Dec 22, 2011

Interview with Stan Faryna, Winner of the 200-word challenge

Courtesy of Stan Faryna
On November 3, I issued a challenge. A flash fiction challenge. It was seriously difficult to pick a single winner, so I went with two: Ruth Long and Stan Faryna.

Today, I interview Stan Faryna, blogging powerhouse and lover of fantasy fiction, gaming aficionado and devoted student of human nature. You can read his 200-word story here.

1. Can you define yourself in three words?

Poor in spirit. [grin] For I lack faith enough to move mountains.

2. Do you have a hero? Maybe an idol? Who is it? 

Thomas Aquinas, Booker T. Washington, Mother Teresa, Karol Wojtyla, and my mom are the first to come to mind as inspirations.

Mom came to America as a reluctant immigrant. My father, an American Army officer, gave her no choice in the matter. He held me (a baby at the time) as ransom, in a manner of speaking.

From ten, she raised me single-handedly. She put me through private schools for some years and she paid for most of my Bachelor's degree at the University of Southern California. She worked 12- to 16-hour days (seven days a week) to pay for it.

My brave mother today remains in the US, alone and growing older, and her son (me) is many thousands of miles away. Yet she does not complain. 


3. If you were a Star Wars/Star Trek character, who would you be?

It's a toss-up between Worf, Captain Picard, and Q. That reminds me of something I started and never finished. If you like, I'll share it with you...

I, Worf.  Episode One

Ambassador Picard enters the Klingon throne room. He stops about three meters before the Klingon Crown, and kneels.

"Speak!" thunders the Crown.

"If it pleases your majesty, I would be grateful for a word in private. Our old, dear friend, Q, has returned with a proposition that our alliance must consider."

The Crown barks for the imperial guard to take their leave. The eight guards each growl at Ambassador Picard as they pass him to leave the room.

When the doors close behind the guards, Worf leaps off the throne chair and gives Picard a great hug - lifting Picard off his feet.


"How are you, my friend!?"

"Not half as well as you!" Picard replies. "The Klingon empire has never flourished before in culture, science, and technology as it has under your rule."

"Tell me more about the cowardly god..."

Picard grins to Worf's comment and notices Worf is missing part of his left earlobe.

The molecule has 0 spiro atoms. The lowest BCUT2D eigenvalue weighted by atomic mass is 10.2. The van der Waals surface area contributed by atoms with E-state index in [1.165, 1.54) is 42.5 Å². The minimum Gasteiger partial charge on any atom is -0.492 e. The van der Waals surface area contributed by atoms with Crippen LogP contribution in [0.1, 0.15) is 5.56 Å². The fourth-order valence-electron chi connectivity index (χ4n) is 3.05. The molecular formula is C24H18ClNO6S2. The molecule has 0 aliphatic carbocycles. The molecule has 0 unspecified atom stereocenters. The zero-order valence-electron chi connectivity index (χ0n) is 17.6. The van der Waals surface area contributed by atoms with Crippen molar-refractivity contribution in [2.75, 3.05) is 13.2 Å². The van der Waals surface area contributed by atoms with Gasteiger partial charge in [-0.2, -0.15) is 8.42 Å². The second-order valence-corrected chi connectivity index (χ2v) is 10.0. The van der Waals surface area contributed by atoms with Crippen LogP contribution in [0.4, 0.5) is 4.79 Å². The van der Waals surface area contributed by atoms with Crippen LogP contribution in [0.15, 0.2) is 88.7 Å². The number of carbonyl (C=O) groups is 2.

"You like?" Warf grunts and smiles big...


4. What was the best-written movie, ever?

It's a Wonderful Life. That's my favorite movie of all. Are movie scripts ever written well? On the level of a great book?  


5. Can you remember the first book you read?

My father had taught me how to read by age four. Not that I understood everything I read - of course! But I read his science fiction and fantasy books with great hunger.

I can't remember the first book, but I can tell you some books and authors that made an impression on me before the age of 12. 

J.R.R. Tolkien's Lord of the Rings. I know that you, JM, have a low opinion of Tolkien's style and work. [grin] {Although I don't consider him entirely devoid of talent - JMB}

Michael Moorcok's Elric Saga.

Jules Verne, Mark Twain, and Rad Bradbury also come to mind. 


6. When did you decide you were going to be a writer? How did that happen?

Being a writer crossed my mind when I graduated from U.S.C., but I couldn't find a job as a writer or a journalist. Nor would editors accept my freelance writing proposals.

Ironically, writing has been key to my work all along. Politics. Technology. Business. But really, I had hoped to write five books by thirty. The deadline, however, came and went. More than a few times. 

I remember turning down a god job at a publishing company in my twenties because I was going to write - not publish other people's books. How foolish I was! Or maybe not.

I remain a wannabe author of a great book. Though I have published essays and opinion in newspapers, scholarly journals, and other publications - not to mention putting together Black and Right (Praeger, 1996).


7. What's the key virtue a writer needs? 

Generally speaking, a writer must have profound insight into the human condition. A writer must have something worth saying about who we are, why we are here, and what we can hope for (while we are here). That's what makes a great book, great. Or art - for that matter.

Great art must serve us. It must illuminate the true, the good, and the beautiful in a meaningful, inspiring, and useful manner. Period.

8. Let's assume, for the sake of argument, that people reincarnate. Who would you have been in a past life?

It has been suggested to me that I am the reincarnation of a great buddhist Saint. It was suggested by an important Buddhist leader. Just saying. [smile]

9. Finish this sentence: 'A scientologist, a used-car salesman and a transvestite in a Minnie Mouse suit walk into a... and then...' 

A scientologist, a used-car salesman and a transvestite in a Minnie Mouse suit walk into a pawn shop. The scientologist wants to pawn his geiger counter, the used-car saleman wants to buy an AK-47, and the transvestite is there to pick up a bald-headed trick in a tuxedo. Finish this story!


10. Who would win in a fight: Sigmund Freud or Godzilla?

Sigmund Freud doesn't believe in the supernatural. Godzilla is a campy, childish representation of the id. Siggy wouldn't stop laughing. Godzilla would slump back to the depths. Emotionally devastated. Poor lizard. As if life wasn't tough enough...

The scowl that terrified Godzilla.


Stan Faryna: Daddy, Author, Servant Heart, Online Strategist, Entrepreneur, Blogger, Mentor, Design Wonk, and - yes, suspected Gallifreyan. He blogs when the spirit moves him, and is usually very eloquent. You can find him on Twitter and Facebook.

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